Photographers who inspire - Rolleiflex Camera

You know that I love the comments here and the banter on twitter. I am so lucky to have such charming and fun and smarty-pants readers. One of them, Dave Cooper, made a comment on my blog post about Vivian Maier. And in it he introduced me to ANOTHER street photographer who like Vivian shot for years in obscurity. In fact his photographs weren't discovered until 45 years AFTER he died.

Thanks Dave Cooper (check out his site - he's a professional photographer with a tasty sense of style. And married to Jen of Classic Play).

That longish preamble aside, my POINT is that while I was looking through Vivian Maier's portfolio, I saw a certain type of camera in her self portraits.

Holding it at waist height. What looks like two lenses. Some kind of strange attachment on top. And obviously a film camera too.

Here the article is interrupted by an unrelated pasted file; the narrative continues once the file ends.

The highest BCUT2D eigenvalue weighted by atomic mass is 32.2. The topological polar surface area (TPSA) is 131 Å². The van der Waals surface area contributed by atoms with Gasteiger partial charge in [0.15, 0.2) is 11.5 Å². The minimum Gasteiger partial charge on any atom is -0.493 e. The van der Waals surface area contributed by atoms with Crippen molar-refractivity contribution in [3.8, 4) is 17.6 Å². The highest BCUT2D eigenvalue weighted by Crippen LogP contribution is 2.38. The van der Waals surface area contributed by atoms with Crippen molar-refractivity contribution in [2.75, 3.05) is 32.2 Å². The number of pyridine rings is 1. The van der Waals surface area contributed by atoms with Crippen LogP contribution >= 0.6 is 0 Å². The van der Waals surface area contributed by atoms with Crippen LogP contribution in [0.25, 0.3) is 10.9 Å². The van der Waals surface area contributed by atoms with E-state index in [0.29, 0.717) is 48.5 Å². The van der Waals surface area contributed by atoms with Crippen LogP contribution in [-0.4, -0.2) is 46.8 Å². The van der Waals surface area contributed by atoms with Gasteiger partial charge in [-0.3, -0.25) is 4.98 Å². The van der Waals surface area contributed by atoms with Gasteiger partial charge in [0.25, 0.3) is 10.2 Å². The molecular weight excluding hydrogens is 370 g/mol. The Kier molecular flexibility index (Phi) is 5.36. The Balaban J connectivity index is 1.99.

Then I looked at the website of the photographer that Dave pointed me to. A New York Times article about Frank Oscar Larson noted the he would go out "...armed with his favourite Rolleiflex camera..." What is this camera?

It's a Rolleiflex. Introduced in Germany in 1929, it's STILL manufactured today. 

The bottom lens produces the picture while the top lens shows you what it will look like. You hold it at waist height and look through the top.

It's a quiet, quick loading film camera. Light weight. Produces superior quality photographs. Perfect for street photography.

The Rolleiflex was Irving Penn's first camera. Richard Avedon and Robert Doisneau used it too in the early and middle parts of his career.

And accessible both technically and financially for amateurs like Vivian Maier and Frank Oscar Larsson.

Have you ever used one? I've never shot with a film camera being so new to this. The man has - when we met it was ALL film. Now I am intrigued. I might JUST have to track one down and give it a whirl.